I made it down to the lower level and back, hadn't found the dealers' room, and was going to try another trip down when the shouting began. Or at least when it became noticeable. People heading for the escalators were being turned back by hotel staff who were cordoning an entire section of the lobby off and instructing people at full volume that "I NEED YOU ALL TO GO OUT THE 6TH AVENUE ENTRANCE." Entreaties that there was a convention going on at the other end of the escalators were met by decreasingly polite requests to "GO OUTSIDE." Baffled members began circulating toward the entrance, realizing that that was silly and there was no dealers' room on 6th Avenue, then wandering back toward the escalators and getting bellowed at again. Further staff members appeared and started trying to clear pathways through the now packed crowd, apparently in the belief that some people would be able to transport themselves into another dimension temporarily to make room.

Things were eventually sorted out and word passed around that the way to the dealers' room was actually out the entrance, around the corner, and down the parking garage ramp. Traffic actually flowed fairly well the rest of the weekend, aside from the lines at the clickers, but the initial experience solidified the opinion in many members' minds that the hotel staff was rude and impossible. The news that Kumoricon's contract with the hotel runs through next year was not received well.

I did actually make it to some programming. The only thing all weekend that wasn't crowded was "Naze Nani Kumoricon" (very roughly, "The Why and What of Kumoricon"), which ultimately consisted of three audience members and one person from the committee chatting around a table. It was a full hour of con-running geekiness. I learned many things, including the previously-mentioned background on the membership cap.

I also learned the full awkwardness of the situation with some of the guests of honor and a place called the Oregon Nikkei Legacy Center. At the time, this was hosting an exhibit of art from Girl Genius in progress, and the Foglios, who were GoHs of Kumoricon, had had fliers at their table advertising a performance of Girl Genius Radio Theater at the Nikkei Center on the first day of the convention. One of the bands invited as musical GoHs was also gonig to be performing there later that day.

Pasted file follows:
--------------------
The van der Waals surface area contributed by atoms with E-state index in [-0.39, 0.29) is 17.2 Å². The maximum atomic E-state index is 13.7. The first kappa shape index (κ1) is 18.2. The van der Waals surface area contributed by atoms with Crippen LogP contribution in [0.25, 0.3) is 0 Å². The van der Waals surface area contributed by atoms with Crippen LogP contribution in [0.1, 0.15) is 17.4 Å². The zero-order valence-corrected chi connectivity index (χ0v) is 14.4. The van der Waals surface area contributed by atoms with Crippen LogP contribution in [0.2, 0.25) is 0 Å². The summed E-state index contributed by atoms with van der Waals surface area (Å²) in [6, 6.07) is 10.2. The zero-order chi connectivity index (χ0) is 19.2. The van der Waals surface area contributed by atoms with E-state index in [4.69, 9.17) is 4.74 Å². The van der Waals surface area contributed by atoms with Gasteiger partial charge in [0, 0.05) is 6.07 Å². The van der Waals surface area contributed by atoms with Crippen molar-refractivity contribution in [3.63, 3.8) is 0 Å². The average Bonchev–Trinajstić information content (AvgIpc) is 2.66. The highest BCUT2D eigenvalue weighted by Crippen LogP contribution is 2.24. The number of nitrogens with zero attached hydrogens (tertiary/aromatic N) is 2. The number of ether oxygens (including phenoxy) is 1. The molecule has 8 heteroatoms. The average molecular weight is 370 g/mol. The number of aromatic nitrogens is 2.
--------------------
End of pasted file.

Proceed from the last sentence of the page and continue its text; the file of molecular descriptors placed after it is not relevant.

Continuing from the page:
Kumoricon's collective reaction, I was told, was to be irritated about another group poaching their guests, especially since the con works with all the other Japanese groups around town to put on charity events outside of the convention weekend. And their collective action taken was to not contact the Nikkei Center, but to sit in their corner and be peeved and see if the center figured out it was doing something wrong.

Hearing this, I knew I had a clear choice. If I decided to not meddle in this affair, it would mean that I had to accept that idiot plots really do happen in real life. Whereas if I did meddle... actually, I never got around to thinking up something bad for that option. Because I'd been planning to go over to that radio theater performance anyway, since the one scheduled for Kumoricon itself was up against something else I was thinking of going to.

So, in the process, I took the committee member's contact information over to the Nikkei Center, and brought a business card back to hand over to the convention staff. I also learned from chatting with the performers that the whole business was really the fault of unidentified fourth parties, who had approached the Foglios with the idea of the extra performance. By the time the Foglios realized they weren't talking to people from Kumoricon, they'd already agreed to it and didn't want to back out.